NASCAR-bound Joey Logano won in a Venturini Motorsports machine in ’09 with Richard Childress Racing’s Ty Dillon following two years later. Brennan Poole, now off to the NASCAR Xfinity Series, won the June Pocono race in ’12 with ARCA regular Chad Hackenbracht following in the win column later that year.

NASCAR Xfinity champion Chase Elliott won the June Pocono ARCA 200 in 2013 with second-generation racer Corey LaJoie winning in August. Elliott’s win etched his name in the ARCA record books as the youngest superspeedway winner in series history.

The most recent ARCA winners at Pocono are Chip Ganassi Racing’s Kyle Larson, who held off 2014 ARCA national champion Mason Mitchell for the win last June, and Justin Allison, a third-generation racer from the famous Allison family, who held off third-generation ARCA racer Will Kimmel for the victory last August.

And so the Pocono ARCA tradition continues in 2015 with the traditional two shows on the calendar, each with entry lists full of flavor, complete with an interesting mix of rookies and veterans, all hoping to capture their share of the glory that always comes with winning at Pocono.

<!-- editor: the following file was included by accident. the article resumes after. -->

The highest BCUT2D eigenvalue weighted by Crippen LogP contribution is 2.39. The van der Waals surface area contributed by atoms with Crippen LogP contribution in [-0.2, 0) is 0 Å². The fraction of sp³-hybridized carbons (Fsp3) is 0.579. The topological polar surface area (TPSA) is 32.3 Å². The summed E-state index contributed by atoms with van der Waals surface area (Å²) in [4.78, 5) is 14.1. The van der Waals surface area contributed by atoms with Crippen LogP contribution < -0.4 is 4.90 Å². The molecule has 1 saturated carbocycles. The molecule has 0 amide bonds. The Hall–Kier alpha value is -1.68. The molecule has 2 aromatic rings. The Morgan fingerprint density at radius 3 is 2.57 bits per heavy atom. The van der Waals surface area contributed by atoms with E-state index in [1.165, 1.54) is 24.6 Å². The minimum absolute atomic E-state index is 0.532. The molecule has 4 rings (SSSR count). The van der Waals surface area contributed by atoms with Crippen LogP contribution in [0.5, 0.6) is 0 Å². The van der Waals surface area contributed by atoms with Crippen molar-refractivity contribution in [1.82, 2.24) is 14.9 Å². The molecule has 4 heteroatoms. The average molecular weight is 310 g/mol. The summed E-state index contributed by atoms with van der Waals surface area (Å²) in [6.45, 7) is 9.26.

Pocono ARCA 200 race event 60th on “Tricky Triangle”

This year’s Pocono ARCA 200 will mark the 60th ARCA race on the 2.5-mile “Tricky Triangle” since the tour made its debut on the big track in 1983. The June 6 event also serves as the preamble for Sunday’s NASCAR Sprint Cup Series Axalta “We Paint Winners” 400.

On-track activity for the Pocono ARCA 200 includes one practice session on Friday, June 5 from 2:15 – 4:15 p.m. Raceday Saturday begins with Menards Pole Qualifying presented by Ansell at 10:05 a.m., followed by the Pocono ARCA 200 at 1 p.m. The Pocono ARCA 200 is live on FOX Sports 2 Saturday afternoon at 1 p.m.

In addition to live coverage on FOX Sports 2, arcaracing.com will feature live timing and scoring of all on-track activities to include practice, qualifying and the race.

Tickets are now on sale at PoconoRaceway.com.

CREDIT: ARCA Racing Series